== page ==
Anne Arundel County Police use DNA Snapshot to Aid Identification of Balitmore Murder Victim, Leading to Arrest and Confession.
Anne Arundel County, Md. (Ammoland.com) Detectives at Anne Arundel County Police (AACP) explained today how a new forensic DNA technology, called DNA phenotyping, ultimately led to the arrest of a Baltimore resident for murder. On 29 January 2018, Baltimore Police charged Taras Caldwell with the murder of his girlfriend, Shaquana Marie Caldwell, bringing closure to a case that began in Anne Arundel County on 14 June 2017 when Anne Arundel County Police received a report that skeletal remains had been found in Glen Burnie, Maryland. The Office of the Chief Medical Examiner determined that the decedent was a female approximately 20 years of age and that foul play was suspected in her death.
In the fall of 2017, after initial investigative efforts failed to reveal the victim’s identity, Anne Arundel County Police contacted Parabon NanoLabs with a request to use the company’s Snapshot DNA Phenotyping service to generate a likeness of the victim to assist with identification. “We had engaged Parabon on such cases in the past and felt it would be the most efficient way to get to a positive identification,” said Anne Arundel County Police Detective Sgt. Rob Price. Snapshot’s analysis of the DNA indicated the victim was of African American ancestry, with brown to dark brown skin, brown eyes, black hair, and no freckles. Thom Shaw, a certified forensic artist at Parabon, performed a facial reconstruction from the victim’s skull and digitally combined it with the DNA predictions in order to generate an image of how the victim may have looked when she was alive. “The ability to fine tune a Snapshot composite with details from a skull gives the best possible likeness of an unidentified victim,” says Shaw.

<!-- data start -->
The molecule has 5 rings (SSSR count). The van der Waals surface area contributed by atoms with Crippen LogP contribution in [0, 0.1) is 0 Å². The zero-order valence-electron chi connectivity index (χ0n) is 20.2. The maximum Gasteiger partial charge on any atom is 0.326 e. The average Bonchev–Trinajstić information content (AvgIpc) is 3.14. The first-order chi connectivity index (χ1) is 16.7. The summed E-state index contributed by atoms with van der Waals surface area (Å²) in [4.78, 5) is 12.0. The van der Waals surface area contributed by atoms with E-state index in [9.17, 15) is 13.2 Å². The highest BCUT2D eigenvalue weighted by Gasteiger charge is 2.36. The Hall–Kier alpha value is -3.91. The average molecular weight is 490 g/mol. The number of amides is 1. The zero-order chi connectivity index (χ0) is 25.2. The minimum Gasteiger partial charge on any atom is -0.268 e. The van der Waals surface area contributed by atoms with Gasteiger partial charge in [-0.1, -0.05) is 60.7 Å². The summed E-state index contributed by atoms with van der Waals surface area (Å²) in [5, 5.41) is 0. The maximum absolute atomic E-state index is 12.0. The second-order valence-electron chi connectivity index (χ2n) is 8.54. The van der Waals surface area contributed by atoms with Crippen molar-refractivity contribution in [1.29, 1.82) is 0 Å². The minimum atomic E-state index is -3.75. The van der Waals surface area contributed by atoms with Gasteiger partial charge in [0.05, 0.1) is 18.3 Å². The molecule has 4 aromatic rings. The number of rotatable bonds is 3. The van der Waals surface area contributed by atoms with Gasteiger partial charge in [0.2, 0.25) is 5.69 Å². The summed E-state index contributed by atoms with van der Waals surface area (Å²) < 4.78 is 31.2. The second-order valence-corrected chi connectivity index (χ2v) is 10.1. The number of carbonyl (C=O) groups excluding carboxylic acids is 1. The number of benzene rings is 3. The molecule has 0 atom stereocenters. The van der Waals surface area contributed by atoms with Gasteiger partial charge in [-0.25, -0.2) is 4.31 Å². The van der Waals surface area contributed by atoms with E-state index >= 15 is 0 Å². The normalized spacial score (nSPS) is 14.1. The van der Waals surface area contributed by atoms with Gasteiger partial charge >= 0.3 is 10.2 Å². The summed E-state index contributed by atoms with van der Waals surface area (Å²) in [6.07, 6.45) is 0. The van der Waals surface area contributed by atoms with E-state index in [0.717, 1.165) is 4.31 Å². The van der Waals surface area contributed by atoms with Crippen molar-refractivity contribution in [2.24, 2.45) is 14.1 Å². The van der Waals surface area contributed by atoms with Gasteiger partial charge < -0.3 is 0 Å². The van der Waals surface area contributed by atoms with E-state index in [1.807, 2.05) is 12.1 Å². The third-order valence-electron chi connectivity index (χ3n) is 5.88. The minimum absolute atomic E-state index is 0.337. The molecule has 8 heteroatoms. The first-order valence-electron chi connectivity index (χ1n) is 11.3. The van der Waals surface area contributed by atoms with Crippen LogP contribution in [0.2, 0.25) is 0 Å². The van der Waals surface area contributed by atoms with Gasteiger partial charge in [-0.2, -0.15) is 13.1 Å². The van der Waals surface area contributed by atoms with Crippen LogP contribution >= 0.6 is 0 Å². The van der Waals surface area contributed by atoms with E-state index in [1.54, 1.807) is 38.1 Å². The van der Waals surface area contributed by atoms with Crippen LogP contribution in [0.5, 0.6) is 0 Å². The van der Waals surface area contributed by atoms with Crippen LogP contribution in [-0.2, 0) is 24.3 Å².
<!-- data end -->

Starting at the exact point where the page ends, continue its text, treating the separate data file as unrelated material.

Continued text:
Anne Arundel County Police disseminated a bulletin to area law enforcement containing the Snapshot report and a description of clothing and jewelry found at the crime scene. Shortly thereafter, the Baltimore City Police Department contacted Price and advised there were several similarities between the Glen Burnie victim and a Baltimore missing person. Dental records were compared to the victim, and on 13 November the unknown victim was positively identified as Shaquana Marie Caldwell.
With this information, Baltimore Police began an investigation into Shaquana’s death, which quickly led to the arrest of Taras Caldwell, her boyfriend (they share the same last name, but were not married), who subsequently confessed to the murder. Baltimore Police reported that, during an argument, Taras Caldwell strangled Shaquana in an apartment in Baltimore and then disposed of her body in a wooded area in Glen Burnie. He was apprehended in Park City, Utah after violating his parole by leaving the state. Caldwell had been released on parole after serving 17 years of a 30-year sentence for the death of another woman in July 1998.
After he was taken into custody in Baltimore, Taras Caldwell went with Baltimore city homicide detectives and FBI agents to the area where Shaquana Caldwell’s body had been found. He confessed to the murder and was able to point out the exact location where he had left the body. Taras Caldwell is currently being held pending trial. Det. Price remarked, “This case provides a great example of the potential for DNA phenotyping to assist with the identification of skeletal remains.” He added “Most of these unidentified individuals are victims of crime, and the investigations into their deaths cannot begin until we know who they are.”